Cellulase-producing microorganisms are considered as a key player in various environments to degrade the plant biomass and were isolated from various environment like soils, mangroves and oceans. The Red Sea has a unique environment in terms of high seawater temperature, high salinity and low nutrients. This study aims of examining if the Red Sea is a potential resource for cellulase-producing microorganisms and cellulase genes.
First, I investigated types of microbial cellulase genes in the Red Sea based on public metagenomic datasets. The analysis revealed 3,383 microbial cellulase were more abundant in shallow depth than in deep seawater, and were classified into 16 sub-GH orthologous groups. These results suggest that the Red Sea environment is potentially an excellent gene resource of microbial cellulases due to its high diversity.
Next, cellulase-producing microorganisms were isolated and screened from the Red Sea. Three bacterial and one fungal strain were successfully obtained. The MLTS analysis showed that the three bacterial strains belong to Bacillus paralichiniformis. The 18S rRNA of fungal strain showed 99% similarity to Aspergillus ustus and the enzymatic assay of the four strains showed high cellulase activity. These results suggest that these four isolates secreted active cellulases. Next, I tried to identify cellulase genes actually working during their cellulolysis by conducting comparative transcriptome analysis of the candidate genes and identified cellulase genes that are highly expressed during cellulolysis.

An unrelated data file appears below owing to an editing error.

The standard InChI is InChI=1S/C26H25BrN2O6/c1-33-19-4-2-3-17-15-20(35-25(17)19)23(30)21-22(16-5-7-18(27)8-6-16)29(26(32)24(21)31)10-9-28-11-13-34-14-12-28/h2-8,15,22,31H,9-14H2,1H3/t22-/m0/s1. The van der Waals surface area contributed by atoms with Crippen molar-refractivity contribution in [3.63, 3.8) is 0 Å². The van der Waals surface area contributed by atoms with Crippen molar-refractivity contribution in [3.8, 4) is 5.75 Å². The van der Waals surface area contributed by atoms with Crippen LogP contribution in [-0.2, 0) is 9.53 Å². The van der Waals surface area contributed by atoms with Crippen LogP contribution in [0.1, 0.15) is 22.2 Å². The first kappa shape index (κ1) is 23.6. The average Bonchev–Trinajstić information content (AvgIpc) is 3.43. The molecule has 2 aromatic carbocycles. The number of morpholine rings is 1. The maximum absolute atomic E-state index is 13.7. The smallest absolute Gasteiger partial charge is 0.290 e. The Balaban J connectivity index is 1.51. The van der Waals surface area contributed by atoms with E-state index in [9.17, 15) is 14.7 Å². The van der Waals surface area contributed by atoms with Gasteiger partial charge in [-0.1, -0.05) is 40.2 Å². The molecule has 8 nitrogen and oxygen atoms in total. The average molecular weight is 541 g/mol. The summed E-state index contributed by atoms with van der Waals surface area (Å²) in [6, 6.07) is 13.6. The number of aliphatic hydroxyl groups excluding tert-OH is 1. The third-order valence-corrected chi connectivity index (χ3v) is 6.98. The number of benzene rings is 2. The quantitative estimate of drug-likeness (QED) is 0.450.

To my knowledge, it is the first attempt to find out cellulase genes functioning during their cellulolysis among distinct cellulases on genomes of microorganisms. The results showed that although all the candidate genes were upregulated in general, a limited number of cellulase genes were highly expressed, which are highly expected to have a crucial role in cellulolysis. I also identified operon structures composed of genes including cellulases. This will provide us with the information to elucidate the cellular mechanisms occurring along with the cellulolysis in bacterial strains. We can expect that the Red Sea is a potential resource for new cellulase genes applicable for the industry. These information can be significantly useful for the bio-prospecting research of microbial cellulases in the Red Sea.
|Date of Award||Sep 2019|
|Original language||English (US)|
- Biological, Environmental Science and Engineering
|Supervisor||Takashi Gojobori (Supervisor)|
- Cellulase-producing microorganism
- Red Sea
- Plankton fraction
- Bacillus and Aspergillus